Esteemed Miami foreclosure lawyer Bruce Jacobs has been given the go-ahead to proceed with his lawsuit that aims to oust the new Florida Democratic Party Chairman Stephen Bittel. american flag

The lawsuit recently survived a motion to dismiss after Miami-Dade Circuit Judge Lisa Walsh ruled the complaint should be allowed to proceed. Walsh declined, however, too prevent the Democratic party from certifying the election of Bittel, as they had already done so.

Jacobs filed the lawsuit last month, along with Dr. Mae Christian, a civil rights advocate and president of Miami-Dade County’s Democratic Black Caucus. The lawsuit names as defendants Bittel, the Florida Democratic Party and the Miami-Dade Executive Committee chairman, Juan Cuba.  Continue reading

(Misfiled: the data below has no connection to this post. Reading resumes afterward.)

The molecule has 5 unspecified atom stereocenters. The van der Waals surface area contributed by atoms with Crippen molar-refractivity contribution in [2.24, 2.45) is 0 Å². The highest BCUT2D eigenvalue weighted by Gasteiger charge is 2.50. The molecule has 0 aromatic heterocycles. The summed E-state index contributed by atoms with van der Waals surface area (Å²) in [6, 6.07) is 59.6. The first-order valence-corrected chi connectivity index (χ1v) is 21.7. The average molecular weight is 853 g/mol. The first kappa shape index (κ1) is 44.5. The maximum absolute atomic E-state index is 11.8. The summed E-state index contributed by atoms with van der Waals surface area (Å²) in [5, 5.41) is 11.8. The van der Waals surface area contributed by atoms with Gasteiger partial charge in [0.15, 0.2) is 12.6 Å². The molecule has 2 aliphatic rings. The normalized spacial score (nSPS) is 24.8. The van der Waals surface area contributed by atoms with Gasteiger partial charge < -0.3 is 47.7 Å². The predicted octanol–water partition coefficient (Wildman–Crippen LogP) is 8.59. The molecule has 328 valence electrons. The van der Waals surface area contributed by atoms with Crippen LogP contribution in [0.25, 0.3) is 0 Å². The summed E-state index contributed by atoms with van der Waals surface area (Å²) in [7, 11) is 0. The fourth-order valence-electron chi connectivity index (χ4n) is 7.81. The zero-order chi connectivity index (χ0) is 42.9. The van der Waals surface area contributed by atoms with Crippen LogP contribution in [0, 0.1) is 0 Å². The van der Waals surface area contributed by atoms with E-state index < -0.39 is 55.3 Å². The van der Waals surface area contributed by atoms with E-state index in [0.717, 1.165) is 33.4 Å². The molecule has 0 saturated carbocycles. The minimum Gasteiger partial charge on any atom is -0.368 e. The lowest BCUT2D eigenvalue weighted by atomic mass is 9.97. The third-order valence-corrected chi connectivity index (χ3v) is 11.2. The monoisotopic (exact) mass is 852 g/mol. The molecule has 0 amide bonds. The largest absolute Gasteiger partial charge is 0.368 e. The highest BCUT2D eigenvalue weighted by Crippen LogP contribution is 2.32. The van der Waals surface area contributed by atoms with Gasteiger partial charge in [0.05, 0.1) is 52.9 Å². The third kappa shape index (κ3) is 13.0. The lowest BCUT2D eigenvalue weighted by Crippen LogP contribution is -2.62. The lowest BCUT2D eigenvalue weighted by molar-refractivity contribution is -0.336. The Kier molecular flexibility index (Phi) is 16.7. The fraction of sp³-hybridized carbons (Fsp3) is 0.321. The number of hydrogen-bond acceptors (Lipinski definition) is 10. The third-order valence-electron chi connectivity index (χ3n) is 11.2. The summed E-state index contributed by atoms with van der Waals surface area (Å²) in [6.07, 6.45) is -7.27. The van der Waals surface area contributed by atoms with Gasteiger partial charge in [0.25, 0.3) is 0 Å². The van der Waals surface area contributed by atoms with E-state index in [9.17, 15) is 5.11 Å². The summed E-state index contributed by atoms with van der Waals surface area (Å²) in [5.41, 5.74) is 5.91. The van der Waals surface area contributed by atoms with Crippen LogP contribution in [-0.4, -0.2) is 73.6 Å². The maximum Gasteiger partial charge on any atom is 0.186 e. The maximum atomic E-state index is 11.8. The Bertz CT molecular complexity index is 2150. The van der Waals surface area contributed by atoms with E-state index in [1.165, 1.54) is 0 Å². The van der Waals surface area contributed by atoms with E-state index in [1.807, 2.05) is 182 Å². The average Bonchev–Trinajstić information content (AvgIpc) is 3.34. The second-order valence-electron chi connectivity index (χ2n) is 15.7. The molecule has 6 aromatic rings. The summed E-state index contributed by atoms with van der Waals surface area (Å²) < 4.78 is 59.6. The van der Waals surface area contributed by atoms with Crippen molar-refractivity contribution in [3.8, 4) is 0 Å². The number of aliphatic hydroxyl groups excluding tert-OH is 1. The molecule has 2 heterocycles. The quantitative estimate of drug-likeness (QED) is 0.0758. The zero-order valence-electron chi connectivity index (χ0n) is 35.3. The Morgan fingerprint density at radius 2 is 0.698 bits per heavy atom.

It’s been more than eight years now since the economic crash of 2008. Now, the big mortgage lenders – the same entities that played a huge role in that crisis, the same companies that received sizable bailouts under the Emergency Economic Stabilization Act – are getting into the rental industry. It may surprise no one to learn these companies are awful landlords. In fact, as a new report by Bloomberg News shows, the companies are driving up the cost of that rent with the goal of evicting people from those homes.house

The Bloomberg report looks closely at a company called HavenBrook Homes, which is controlled by one of the largest money managers on the planet, Pacific Investment Management Co. Bloomberg noted that a study by the Atlanta Federal Reserve showed that in a single county in Georgia, this and other large institutional investors were twice as likely to file for eviction against renters as owners of smaller operations.